It is easier to write synchronous code solutions. However, in using asynchronous multithreaded programming, one of the biggest gains is to avoid bottlenecks. We all know that synchronous programming can cause unnecessary dependencies. There are many more reasons for to choose asynchronous multithreaded programming over synchronous programming. More information can be found at http://msdn.microsoft.com/msdnmag/issues/05/08/concurrency/default.aspx.

So I created two C# components

  1. An executable which acts as Loader framework
  2. A common class(objLibrary) which contains all common activities such as error logging, encryption decryption and connection to DBs.

The database is SQL Server 2000.

Here are the functionalities of the loader framework

  1. Read source folder for data files to be loaded. Multiple source files can be loaded at the asynchronously using System.Diagnostics.Process based on the flag value in the executable configuration file.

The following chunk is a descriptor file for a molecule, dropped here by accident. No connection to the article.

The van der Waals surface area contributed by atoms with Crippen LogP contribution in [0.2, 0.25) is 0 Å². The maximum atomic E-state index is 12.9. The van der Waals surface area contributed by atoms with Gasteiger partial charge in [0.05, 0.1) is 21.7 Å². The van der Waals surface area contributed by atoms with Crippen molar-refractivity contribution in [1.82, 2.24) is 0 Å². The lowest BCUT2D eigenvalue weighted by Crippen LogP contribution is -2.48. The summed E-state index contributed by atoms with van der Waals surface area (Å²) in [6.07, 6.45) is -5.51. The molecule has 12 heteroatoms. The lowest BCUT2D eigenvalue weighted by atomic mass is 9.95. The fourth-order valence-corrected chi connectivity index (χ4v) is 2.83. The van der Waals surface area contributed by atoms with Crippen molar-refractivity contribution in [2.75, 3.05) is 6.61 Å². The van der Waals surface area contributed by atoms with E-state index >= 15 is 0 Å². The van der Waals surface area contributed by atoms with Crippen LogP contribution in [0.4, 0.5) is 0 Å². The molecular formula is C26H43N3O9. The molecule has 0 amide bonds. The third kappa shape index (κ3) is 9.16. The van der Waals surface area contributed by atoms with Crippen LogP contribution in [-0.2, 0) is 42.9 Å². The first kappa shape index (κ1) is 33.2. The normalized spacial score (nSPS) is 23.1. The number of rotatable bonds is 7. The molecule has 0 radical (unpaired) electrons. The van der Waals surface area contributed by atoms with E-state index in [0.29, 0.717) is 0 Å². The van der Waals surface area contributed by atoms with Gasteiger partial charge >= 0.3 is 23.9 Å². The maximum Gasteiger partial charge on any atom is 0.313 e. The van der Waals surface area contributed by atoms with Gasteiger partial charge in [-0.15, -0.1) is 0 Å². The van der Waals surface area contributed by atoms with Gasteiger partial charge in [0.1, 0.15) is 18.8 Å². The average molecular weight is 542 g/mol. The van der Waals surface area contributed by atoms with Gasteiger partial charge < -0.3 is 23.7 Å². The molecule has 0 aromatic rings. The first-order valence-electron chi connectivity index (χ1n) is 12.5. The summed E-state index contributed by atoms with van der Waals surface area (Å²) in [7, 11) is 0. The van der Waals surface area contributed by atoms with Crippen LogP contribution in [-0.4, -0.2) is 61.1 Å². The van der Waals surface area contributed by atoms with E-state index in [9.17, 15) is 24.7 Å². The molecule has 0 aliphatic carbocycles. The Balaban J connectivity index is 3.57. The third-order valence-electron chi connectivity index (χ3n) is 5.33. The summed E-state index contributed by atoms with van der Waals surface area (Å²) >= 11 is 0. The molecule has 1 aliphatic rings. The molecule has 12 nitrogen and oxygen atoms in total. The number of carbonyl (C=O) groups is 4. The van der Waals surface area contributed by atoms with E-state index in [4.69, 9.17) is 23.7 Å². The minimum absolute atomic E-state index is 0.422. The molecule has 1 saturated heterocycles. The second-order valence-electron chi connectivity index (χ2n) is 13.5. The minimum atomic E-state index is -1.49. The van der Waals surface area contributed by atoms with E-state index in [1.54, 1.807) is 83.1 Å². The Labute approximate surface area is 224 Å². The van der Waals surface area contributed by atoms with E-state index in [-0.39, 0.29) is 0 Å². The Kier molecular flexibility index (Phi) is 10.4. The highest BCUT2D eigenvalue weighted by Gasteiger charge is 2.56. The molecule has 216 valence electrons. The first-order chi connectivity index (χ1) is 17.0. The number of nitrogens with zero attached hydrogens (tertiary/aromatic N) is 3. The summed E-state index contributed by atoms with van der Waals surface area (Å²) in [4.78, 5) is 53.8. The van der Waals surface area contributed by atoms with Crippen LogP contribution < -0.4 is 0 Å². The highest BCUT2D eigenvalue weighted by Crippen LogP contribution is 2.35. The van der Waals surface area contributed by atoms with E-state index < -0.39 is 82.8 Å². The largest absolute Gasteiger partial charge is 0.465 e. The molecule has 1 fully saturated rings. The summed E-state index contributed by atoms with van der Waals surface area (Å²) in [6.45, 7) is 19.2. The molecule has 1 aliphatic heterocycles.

Example: Here are the variables from the config file; application uses these variables to decide the course of action.

<add key="NumberOfFilesAtaTime" value="18"/>

Please include System.Diagnostics in the C# code. The following code is executed within a loop using Directory.GetFiles and then processing all the files in the specified directory.

     
System.Diagnostics.Process p = null;
//Process multiple files or process one file at a time

if(System.Configuration.ConfigurationSettings.AppSettings["NumberOfFilesAtaTime"]=="1")
  {  p.WaitForExit();
}